It’s often pointed out that Trump is not a conservative and certainly not libertarian. In the past he has tended to be a leftist. However, in the mind of the hypnotist, “Trump’s talent stack is so strong that I believe he could make almost any basket of policies sound good to the public.” Adams believes Trump could have won with Bernie Sanders’s socialist platform. Maybe he’ll try that in 2020.
So, did Trump win because he’s a genius? That doesn’t seem to be the case Adams makes. Instead, he writes, “People are irrational.” They use common sense and gut feelings to guide them and the fact is “your common sense and gut feelings are little more than magical thinking,” says Adams.
In “Fire and Fury” Michael Wolff wrote, “Almost all the professionals who were now set to join him [Trump] were coming face to face with the fact that it appeared he knew nothing.” “Whatever he knew he seemed to have learned an hour before--and that was mostly half-baked.”
Sam Nunberg was given the task of explaining the Constitution to candidate Trump. “I got as far as the Fourth Amendment before his finger is pulling down on his lip and eyes are rolling back in his head.” Details, details.
Steve Bannon, the Trump campaign guru, wrote Wolff, “was profoundly disorganized, seemingly on the spectrum given what captured his single-minded focus to the disregard of everything else.”
That description is amplified by Michael Lewis, who writes,
Steve Bannon reminded me of someone, but it’s not until I’m back in my hotel room that I realize who. He was a character from “The Big Short.” He saw the world differently from virtually everyone in his profession, and it led a lot of people to think that he was insane. But he was right and they were wrong, and the rest of the world has yet to come to terms with why.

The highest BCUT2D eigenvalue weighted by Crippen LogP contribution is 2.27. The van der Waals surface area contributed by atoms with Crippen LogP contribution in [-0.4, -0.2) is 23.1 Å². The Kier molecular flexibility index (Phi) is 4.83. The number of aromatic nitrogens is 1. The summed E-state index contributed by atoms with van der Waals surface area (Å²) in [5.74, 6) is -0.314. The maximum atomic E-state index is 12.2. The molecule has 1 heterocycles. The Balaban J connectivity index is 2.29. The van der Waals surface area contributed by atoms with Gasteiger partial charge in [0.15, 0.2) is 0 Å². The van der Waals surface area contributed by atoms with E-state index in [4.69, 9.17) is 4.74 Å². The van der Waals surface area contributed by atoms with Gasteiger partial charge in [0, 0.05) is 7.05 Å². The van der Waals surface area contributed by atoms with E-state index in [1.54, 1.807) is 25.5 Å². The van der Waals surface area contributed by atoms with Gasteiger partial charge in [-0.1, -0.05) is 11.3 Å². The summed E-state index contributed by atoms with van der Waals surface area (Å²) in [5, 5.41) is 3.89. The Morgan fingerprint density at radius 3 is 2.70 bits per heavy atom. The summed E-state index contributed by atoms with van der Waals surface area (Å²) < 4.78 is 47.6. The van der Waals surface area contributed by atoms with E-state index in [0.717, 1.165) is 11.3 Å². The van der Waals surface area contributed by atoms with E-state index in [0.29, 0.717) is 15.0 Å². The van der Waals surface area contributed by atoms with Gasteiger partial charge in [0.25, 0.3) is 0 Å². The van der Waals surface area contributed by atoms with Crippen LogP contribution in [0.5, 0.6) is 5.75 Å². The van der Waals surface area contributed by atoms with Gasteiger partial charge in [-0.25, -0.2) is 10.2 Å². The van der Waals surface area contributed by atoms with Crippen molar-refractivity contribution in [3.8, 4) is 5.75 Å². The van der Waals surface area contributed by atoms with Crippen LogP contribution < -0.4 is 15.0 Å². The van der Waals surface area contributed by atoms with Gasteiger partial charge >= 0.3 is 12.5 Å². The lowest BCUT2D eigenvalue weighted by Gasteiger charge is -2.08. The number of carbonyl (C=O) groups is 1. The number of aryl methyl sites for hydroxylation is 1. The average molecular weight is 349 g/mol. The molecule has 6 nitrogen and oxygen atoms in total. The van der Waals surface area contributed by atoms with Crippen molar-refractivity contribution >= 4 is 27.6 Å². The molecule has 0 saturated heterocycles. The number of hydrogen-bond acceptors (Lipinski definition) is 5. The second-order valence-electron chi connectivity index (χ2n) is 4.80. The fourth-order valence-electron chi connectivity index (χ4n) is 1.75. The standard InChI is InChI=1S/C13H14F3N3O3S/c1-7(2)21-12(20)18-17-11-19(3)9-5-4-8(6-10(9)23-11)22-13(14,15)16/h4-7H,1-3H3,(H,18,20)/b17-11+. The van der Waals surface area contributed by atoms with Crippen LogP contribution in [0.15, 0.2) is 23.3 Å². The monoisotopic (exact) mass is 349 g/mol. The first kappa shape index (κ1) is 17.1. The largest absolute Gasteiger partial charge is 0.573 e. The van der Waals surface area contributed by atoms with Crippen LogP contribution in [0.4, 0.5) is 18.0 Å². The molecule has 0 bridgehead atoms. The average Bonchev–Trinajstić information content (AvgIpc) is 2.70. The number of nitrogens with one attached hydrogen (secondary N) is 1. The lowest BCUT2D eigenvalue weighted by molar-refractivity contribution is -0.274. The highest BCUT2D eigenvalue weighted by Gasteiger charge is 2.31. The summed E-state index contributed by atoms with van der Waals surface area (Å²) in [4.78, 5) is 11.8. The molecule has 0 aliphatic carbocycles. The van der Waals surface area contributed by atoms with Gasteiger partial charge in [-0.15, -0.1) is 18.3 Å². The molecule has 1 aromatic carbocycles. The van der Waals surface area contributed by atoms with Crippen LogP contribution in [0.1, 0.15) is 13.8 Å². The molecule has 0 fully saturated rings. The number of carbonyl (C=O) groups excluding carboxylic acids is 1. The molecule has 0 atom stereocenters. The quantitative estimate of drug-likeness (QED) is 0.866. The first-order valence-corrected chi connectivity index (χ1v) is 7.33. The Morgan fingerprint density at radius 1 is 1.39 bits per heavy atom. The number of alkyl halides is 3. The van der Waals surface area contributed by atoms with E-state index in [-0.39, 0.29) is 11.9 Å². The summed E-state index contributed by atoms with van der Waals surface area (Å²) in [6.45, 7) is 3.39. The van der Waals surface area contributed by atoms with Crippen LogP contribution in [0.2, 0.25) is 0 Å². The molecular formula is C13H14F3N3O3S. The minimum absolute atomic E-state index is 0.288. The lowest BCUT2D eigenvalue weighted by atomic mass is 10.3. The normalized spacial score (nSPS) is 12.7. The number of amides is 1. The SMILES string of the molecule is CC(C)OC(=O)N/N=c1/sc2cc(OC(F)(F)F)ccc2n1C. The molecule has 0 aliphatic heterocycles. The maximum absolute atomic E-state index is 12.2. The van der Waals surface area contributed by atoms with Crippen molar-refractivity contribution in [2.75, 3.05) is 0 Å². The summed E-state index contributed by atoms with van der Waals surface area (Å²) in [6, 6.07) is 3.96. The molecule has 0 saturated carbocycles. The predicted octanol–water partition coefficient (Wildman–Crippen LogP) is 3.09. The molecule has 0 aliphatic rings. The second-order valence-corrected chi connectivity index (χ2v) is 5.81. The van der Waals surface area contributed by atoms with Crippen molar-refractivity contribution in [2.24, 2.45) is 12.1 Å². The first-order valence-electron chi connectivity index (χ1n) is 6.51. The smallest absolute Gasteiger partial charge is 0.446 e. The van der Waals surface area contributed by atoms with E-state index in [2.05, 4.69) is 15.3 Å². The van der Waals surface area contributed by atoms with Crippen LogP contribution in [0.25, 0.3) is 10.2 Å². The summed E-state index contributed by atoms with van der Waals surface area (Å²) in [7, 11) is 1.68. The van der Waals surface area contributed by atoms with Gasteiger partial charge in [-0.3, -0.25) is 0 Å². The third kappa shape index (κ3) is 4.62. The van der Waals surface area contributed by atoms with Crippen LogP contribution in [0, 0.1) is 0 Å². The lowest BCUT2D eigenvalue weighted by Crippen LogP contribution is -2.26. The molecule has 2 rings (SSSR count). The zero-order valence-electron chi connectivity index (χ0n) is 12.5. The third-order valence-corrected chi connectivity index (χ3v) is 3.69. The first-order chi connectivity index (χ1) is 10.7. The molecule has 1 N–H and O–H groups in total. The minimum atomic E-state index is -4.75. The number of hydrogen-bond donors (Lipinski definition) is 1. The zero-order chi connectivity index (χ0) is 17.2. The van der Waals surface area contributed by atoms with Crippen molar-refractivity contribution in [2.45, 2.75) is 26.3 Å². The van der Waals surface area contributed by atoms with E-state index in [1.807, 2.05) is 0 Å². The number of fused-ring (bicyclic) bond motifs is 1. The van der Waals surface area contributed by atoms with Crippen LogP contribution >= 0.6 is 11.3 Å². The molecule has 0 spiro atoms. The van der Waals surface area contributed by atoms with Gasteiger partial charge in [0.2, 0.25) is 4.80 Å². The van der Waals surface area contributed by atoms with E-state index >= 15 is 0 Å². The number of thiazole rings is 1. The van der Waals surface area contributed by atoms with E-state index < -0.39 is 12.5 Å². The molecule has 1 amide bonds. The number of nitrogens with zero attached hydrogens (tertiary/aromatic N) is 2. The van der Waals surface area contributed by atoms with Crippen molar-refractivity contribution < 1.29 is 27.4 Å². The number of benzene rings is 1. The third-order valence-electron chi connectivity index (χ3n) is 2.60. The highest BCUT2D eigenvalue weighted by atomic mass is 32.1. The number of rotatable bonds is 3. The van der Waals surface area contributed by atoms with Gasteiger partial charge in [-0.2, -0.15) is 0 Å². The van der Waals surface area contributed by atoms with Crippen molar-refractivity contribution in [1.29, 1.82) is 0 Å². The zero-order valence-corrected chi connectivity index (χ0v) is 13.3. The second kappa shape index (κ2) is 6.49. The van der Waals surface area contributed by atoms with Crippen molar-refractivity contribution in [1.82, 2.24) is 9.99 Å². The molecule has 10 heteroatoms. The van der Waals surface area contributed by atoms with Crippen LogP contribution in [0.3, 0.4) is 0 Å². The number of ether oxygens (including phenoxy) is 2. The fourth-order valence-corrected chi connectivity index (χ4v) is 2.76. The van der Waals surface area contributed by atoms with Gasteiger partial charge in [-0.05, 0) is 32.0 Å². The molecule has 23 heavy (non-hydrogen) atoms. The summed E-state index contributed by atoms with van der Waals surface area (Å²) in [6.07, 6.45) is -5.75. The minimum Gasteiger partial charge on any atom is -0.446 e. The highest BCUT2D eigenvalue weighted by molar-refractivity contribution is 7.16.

What did Trump have besides the stamina to do five rallies a day during the campaign. Just what is the brilliance of a guy who had , as Lewis writes, “gone to the best schools, but he had somehow emerged from them with the grammar and diction of an uneducated person.”
Is there a secret sauce, or is it as Bannon says, “What was needed was a blunt force instrument, and Trump was a blunt force instrument.” Maybe it’s
“‘The vernacular,’ Bannon called Trump’s odd way of putting things. Other angry people, some of whom actually had been cheated by life, thrilled to its sound,” writes Lewis.
Trump was viewed as a candidate and now a President the likes of which the world has never seen. However, looking back on H.L. Mencken’s description of an American politician, perhaps he fits right in. “An ordinary American politician...the usual amalgam of knave and imbecile, so natural and normal to public life.”
We are all very lucky to witness barbaric politics, described by Mencken as “incredibly gross, Rabelaisian, vulgar, lewd, shocking and revolting.” He wrote, “I thank God that I am American, and thus admitted to such barbaric saturnalias. In a genuinely civilized country politics would be prohibited by law, and all politicians would be treated like pickpockets or street-walkers. But here they are honored and prosperous, and so they perform, and I enjoy the peculiar buffoonery that is to my taste.”
There’s no buffoonery, like Trump’s genius buffoonery of connecting with angry Americans.